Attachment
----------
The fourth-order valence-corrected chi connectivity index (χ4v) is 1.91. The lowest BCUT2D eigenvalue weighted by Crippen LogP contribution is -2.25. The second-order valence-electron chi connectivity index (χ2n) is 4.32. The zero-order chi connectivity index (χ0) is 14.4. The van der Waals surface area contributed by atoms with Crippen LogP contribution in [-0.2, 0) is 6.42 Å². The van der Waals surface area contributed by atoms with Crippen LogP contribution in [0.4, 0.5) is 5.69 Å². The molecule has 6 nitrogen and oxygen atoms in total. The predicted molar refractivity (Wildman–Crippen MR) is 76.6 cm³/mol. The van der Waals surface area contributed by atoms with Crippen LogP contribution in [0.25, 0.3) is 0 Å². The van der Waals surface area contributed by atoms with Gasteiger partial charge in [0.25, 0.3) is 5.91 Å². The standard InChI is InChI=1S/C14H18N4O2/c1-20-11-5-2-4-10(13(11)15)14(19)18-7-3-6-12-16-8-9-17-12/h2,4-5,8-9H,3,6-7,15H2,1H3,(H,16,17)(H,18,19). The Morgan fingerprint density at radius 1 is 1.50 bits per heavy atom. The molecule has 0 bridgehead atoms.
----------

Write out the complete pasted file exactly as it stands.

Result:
The fourth-order valence-corrected chi connectivity index (χ4v) is 1.91. The lowest BCUT2D eigenvalue weighted by Crippen LogP contribution is -2.25. The second-order valence-electron chi connectivity index (χ2n) is 4.32. The zero-order chi connectivity index (χ0) is 14.4. The van der Waals surface area contributed by atoms with Crippen LogP contribution in [-0.2, 0) is 6.42 Å². The van der Waals surface area contributed by atoms with Crippen LogP contribution in [0.4, 0.5) is 5.69 Å². The molecule has 6 nitrogen and oxygen atoms in total. The predicted molar refractivity (Wildman–Crippen MR) is 76.6 cm³/mol. The van der Waals surface area contributed by atoms with Crippen LogP contribution in [0.25, 0.3) is 0 Å². The van der Waals surface area contributed by atoms with Gasteiger partial charge in [0.25, 0.3) is 5.91 Å². The standard InChI is InChI=1S/C14H18N4O2/c1-20-11-5-2-4-10(13(11)15)14(19)18-7-3-6-12-16-8-9-17-12/h2,4-5,8-9H,3,6-7,15H2,1H3,(H,16,17)(H,18,19). The Morgan fingerprint density at radius 1 is 1.50 bits per heavy atom. The molecule has 0 bridgehead atoms.